This document includes an attainment demonstration and formal request to the United States Environmental Agency to redesignate the San Manuel, Arizona area, a nonattainment area for sulfur dioxide (SO2), to attainment for the health-based 24-hour average and annual average SO2 National Ambient Air Quality Standards (NAAQS). It summarizes the progress of the area in attaining the SO2 standard, demonstrates that all Clean Air Act requirements for attainment have been adopted, and includes a maintenance plan to assure continued attainment after redesignation.
In a rule published July 2, 2002, EPA found the Arizona Department of Environmental Quality’s "Plan for Attainment of the 24-Hour PM10 Standard – Maricopa County PM10 Nonattainment Area" (May 1997), inadequate to achieve attainment of the 24-hour National Ambient Air Quality Standards for particulate matter 10 microns or fewer in aerodynamic diameter (PM10) at the Salt River monitoring site. The 1997 ADEQ SIP revision included attainment and Reasonable Further Progress demonstrations for the 24-hour NAAQS at the Salt River air quality monitoring site of the Maricopa County PM10 Serious Nonattainment Area, as well as at three other monitoring sites in the Phoenix area, - the Maryvale, Gilbert, and West Chandler sites. On August 4, 1997, EPA approved ADEQ’s attainment and RFP demonstrations for the Salt River monitoring area, which showed that the 24-hour PM10 NAAQS would reach attainment in the area by May 1998. Due to continuing violations of the 24-hour PM10 NAAQS at the Salt River air quality monitoring site since May 1998, EPA subsequently required Arizona to submit a revision to correct SIP inadequacies. This document consists of Arizona’s revisions to the state implementation plan for the Maricopa County PM10 Serious Nonattainment Area as described by EPA in its Federal Register notice of disapproval.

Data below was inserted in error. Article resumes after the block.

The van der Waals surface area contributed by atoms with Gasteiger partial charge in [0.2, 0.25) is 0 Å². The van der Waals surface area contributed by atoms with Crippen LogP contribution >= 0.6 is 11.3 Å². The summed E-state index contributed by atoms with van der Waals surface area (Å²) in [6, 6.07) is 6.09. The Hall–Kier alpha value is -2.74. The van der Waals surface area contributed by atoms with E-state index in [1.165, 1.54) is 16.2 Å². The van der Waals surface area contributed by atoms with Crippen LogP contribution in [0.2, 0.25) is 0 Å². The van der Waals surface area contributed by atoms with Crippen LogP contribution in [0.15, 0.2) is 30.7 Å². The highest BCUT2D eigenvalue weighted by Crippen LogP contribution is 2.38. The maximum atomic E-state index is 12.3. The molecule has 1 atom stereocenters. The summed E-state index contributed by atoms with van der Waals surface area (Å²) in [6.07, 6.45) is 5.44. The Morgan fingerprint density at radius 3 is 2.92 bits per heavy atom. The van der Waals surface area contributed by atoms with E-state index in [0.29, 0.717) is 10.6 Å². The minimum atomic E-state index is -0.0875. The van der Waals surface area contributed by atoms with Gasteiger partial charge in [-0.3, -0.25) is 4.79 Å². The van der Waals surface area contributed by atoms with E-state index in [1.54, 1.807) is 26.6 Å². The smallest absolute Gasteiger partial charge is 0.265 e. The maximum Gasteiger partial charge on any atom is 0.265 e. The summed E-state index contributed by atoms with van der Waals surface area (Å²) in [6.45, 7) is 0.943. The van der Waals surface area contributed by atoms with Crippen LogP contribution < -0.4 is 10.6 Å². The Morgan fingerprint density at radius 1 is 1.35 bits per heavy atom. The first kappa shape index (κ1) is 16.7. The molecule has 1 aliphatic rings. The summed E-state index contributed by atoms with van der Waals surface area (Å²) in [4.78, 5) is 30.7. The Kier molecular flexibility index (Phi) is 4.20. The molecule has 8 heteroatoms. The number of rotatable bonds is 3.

The Clean Air Act states that an area designated as nonattainment due to a violation of the NAAQS may be redesignated to attainment if the State submits and EPA approves a plan demonstrating that permanent emission controls that resulted in attainment will remain in place. This plan demonstrates that all CAA requirements for attainment and maintenance have been met and summarizes the progress of the area in attaining the PM10 standard. This document includes a formal request to EPA to redesignate the Rillito, Arizona PM10 nonattainment area to attainment for the health-based 24-hour average PM10 NAAQS.
The Arizona State Implementation Plan describes the programs that the State will rely upon to make reasonable progress toward “preventing any future and … remedying any existing impairment of visibility” in the large parks and wilderness areas in Arizona and those in other states that may be affected by pollution generated in Arizona (Class I areas). The federal regional haze rules require states to develop and submit SIPs for improving visibility through the year 2018 that make reasonable progress toward achieving “natural visibility conditions” by the year 2064. This plan is designed to adopt the basic visibility program that addresses impairment of visibility that can be traced to older major industrial sources and implements recommendations adopted by the Grand Canyon Visibility Transport Commission in its 1996 report to EPA.